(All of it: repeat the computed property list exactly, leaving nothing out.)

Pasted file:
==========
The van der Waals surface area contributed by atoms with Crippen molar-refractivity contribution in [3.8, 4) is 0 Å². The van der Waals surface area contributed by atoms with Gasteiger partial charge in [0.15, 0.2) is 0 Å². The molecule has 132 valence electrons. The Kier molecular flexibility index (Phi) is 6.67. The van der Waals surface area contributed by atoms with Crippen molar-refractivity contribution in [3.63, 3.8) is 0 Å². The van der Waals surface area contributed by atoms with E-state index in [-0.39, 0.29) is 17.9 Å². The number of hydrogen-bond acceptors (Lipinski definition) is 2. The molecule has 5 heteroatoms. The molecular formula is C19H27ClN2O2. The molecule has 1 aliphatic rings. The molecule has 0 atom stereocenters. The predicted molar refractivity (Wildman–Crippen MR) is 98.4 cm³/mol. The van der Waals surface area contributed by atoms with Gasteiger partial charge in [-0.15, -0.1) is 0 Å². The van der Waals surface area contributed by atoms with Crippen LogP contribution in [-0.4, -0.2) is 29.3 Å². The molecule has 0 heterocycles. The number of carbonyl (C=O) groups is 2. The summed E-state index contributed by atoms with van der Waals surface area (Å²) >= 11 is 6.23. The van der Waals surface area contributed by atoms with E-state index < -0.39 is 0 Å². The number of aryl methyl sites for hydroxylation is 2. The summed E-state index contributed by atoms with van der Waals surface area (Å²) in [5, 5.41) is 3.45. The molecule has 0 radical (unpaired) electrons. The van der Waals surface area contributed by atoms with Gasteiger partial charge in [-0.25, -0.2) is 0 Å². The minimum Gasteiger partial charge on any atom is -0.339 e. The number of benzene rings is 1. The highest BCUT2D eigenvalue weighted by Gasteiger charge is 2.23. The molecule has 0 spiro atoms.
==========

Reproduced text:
The van der Waals surface area contributed by atoms with Crippen molar-refractivity contribution in [3.8, 4) is 0 Å². The van der Waals surface area contributed by atoms with Gasteiger partial charge in [0.15, 0.2) is 0 Å². The molecule has 132 valence electrons. The Kier molecular flexibility index (Phi) is 6.67. The van der Waals surface area contributed by atoms with Crippen molar-refractivity contribution in [3.63, 3.8) is 0 Å². The van der Waals surface area contributed by atoms with E-state index in [-0.39, 0.29) is 17.9 Å². The number of hydrogen-bond acceptors (Lipinski definition) is 2. The molecule has 5 heteroatoms. The molecular formula is C19H27ClN2O2. The molecule has 1 aliphatic rings. The molecule has 0 atom stereocenters. The predicted molar refractivity (Wildman–Crippen MR) is 98.4 cm³/mol. The van der Waals surface area contributed by atoms with Gasteiger partial charge in [-0.15, -0.1) is 0 Å². The van der Waals surface area contributed by atoms with Crippen LogP contribution in [-0.4, -0.2) is 29.3 Å². The molecule has 0 heterocycles. The number of carbonyl (C=O) groups is 2. The summed E-state index contributed by atoms with van der Waals surface area (Å²) >= 11 is 6.23. The van der Waals surface area contributed by atoms with E-state index < -0.39 is 0 Å². The number of aryl methyl sites for hydroxylation is 2. The summed E-state index contributed by atoms with van der Waals surface area (Å²) in [5, 5.41) is 3.45. The molecule has 0 radical (unpaired) electrons. The van der Waals surface area contributed by atoms with Gasteiger partial charge in [-0.25, -0.2) is 0 Å². The minimum Gasteiger partial charge on any atom is -0.339 e. The number of benzene rings is 1. The highest BCUT2D eigenvalue weighted by Gasteiger charge is 2.23. The molecule has 0 spiro atoms.